(Introduction) Climate change refers to the global shift in weather patterns occurring over long periods of time. These changes encompass temperature, rainfall, wind speeds and cloud cover. Climate change has accelerated rapidly in the past half century and while international focus has concentrated on the environmental and economic consequences, the effects on human diseases such as skin cancer have been relatively under-represented. The association between ultraviolet (UV) exposure from the sun and the development of malignant skin disease has long been recognized but is still not completely understood. The relationship between climate change and UV exposure will be explored in an attempt to qualify the impact of climate change on skin cancer.
(Ultraviolet radiation) Ultraviolet radiation (UVR) occupies the space between visible light and X-rays on the electromagnetic spectrum. The colour violet corresponds to the shortest wavelength in visible light and UV actually means ‘beyond violet’ (from the Latin ultra, meaning ‘beyond’). UV light can be further subdivided in terms of wavelength; ‘long wave’ UV with a range of 320–400 nanometres (nm) is known as UV-A; ‘medium wave’ UV with a range of 290–320 nm is known as UV-B; and ‘short wave’ UV with a range of 100–290 nm is known as UV-C.1 The wavelength of light is inversely proportional to its frequency and higher frequencies of light possess more energy. Hence UV-C carries the most energy and is the most damaging to biological systems. While UVB causes considerable DNA damage in the skin, UVA has only recently been shown to induce pyrimidine dimerizations and generate reactive oxygen and nitrogen species which damage DNA, proteins and lipids.2 The immunosuppressive effect of UVR contributes to its carcinogenic activity. Any one of these effects of UVR may contribute to the induction of skin cancers by other agents such as viruses, X-rays or chemical carcinogens.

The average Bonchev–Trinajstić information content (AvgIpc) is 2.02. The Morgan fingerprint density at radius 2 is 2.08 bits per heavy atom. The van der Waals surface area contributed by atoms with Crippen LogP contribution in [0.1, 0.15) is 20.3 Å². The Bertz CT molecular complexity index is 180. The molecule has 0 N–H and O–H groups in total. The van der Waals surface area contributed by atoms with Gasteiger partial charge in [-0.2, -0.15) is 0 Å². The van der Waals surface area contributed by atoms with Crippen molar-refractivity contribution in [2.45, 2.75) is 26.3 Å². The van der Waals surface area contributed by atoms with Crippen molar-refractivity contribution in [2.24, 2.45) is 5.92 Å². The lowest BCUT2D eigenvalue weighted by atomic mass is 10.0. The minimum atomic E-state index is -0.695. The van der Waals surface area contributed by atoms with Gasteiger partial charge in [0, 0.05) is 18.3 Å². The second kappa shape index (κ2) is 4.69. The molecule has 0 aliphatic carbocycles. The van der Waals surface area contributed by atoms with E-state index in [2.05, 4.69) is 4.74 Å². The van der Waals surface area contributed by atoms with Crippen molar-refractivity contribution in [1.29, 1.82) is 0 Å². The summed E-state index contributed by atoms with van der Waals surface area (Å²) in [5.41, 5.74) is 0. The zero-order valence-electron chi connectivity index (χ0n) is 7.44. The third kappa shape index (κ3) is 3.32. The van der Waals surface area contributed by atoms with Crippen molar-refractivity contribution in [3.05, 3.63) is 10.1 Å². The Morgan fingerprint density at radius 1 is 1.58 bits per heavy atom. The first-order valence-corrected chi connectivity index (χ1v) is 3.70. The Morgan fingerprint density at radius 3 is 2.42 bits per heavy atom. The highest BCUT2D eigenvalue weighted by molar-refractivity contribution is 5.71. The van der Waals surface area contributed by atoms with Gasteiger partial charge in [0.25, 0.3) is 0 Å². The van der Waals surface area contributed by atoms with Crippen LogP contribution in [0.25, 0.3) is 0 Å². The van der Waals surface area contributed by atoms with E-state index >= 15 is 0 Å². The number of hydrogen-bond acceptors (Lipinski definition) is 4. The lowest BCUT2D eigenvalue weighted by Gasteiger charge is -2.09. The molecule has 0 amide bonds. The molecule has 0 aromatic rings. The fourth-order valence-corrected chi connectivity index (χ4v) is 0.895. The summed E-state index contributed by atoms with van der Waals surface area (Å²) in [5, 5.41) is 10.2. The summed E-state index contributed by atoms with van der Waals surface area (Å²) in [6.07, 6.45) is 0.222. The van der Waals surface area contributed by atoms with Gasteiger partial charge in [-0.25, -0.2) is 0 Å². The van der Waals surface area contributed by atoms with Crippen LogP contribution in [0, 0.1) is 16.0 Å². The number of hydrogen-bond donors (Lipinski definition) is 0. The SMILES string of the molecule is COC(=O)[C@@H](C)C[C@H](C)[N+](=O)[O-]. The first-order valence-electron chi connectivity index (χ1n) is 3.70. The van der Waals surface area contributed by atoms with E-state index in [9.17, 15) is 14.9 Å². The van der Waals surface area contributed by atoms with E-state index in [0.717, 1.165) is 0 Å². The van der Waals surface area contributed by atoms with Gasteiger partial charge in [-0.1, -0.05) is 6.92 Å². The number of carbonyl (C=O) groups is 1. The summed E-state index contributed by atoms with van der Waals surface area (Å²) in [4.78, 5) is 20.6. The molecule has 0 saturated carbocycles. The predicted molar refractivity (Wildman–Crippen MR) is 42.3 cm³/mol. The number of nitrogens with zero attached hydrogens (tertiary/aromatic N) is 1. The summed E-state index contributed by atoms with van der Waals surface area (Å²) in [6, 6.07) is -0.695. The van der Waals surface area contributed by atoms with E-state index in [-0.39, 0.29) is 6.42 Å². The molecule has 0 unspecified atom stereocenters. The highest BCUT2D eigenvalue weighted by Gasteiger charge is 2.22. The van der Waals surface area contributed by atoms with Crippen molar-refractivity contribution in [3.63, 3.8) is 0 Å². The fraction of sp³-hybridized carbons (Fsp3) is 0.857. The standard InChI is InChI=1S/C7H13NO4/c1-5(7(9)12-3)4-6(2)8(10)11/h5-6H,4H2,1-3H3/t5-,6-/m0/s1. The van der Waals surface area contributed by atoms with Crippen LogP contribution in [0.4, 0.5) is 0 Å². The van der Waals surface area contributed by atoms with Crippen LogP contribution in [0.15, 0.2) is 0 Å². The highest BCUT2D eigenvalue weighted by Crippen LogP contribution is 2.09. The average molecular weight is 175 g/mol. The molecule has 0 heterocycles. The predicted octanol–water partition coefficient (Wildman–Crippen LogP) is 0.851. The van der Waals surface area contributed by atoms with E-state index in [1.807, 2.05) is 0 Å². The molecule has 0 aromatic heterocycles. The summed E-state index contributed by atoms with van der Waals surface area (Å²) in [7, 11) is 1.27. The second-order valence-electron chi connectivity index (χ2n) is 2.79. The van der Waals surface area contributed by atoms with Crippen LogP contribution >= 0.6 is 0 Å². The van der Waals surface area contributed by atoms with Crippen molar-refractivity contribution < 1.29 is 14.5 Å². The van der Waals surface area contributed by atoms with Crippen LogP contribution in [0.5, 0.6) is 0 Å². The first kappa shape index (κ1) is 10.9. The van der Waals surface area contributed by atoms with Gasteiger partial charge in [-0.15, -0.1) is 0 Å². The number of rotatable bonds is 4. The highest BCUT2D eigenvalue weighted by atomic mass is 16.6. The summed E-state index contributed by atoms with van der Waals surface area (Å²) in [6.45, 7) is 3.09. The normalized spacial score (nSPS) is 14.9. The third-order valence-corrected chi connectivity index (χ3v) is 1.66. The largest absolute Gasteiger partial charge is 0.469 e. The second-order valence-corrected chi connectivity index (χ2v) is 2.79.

(Conclusion) In conclusion, ozone depletion and climate change are separate entities which are intricately linked. They both have the potential to increase the incidence of skin cancer through different means. Over the last 30 years ozone depletion has received much of the attention, leading to the Montreal Protocol; heralded by Kofi Annan as ‘perhaps the single most successful international agreement to date. Focus must now shift towards analyzing the social and behavioral changes that will come about through climate change. Warmer, drier weather in the UK is likely to encourage people to spend more time outdoors and increase their exposure to UVR. The consequence will be an increase in the incidence of skin cancer brought about by behavioral change rather than environmental change. The world has had 30 years of public health initiatives and awareness campaigns. These must be heeded and acted upon now to protect the public from this preventable threat.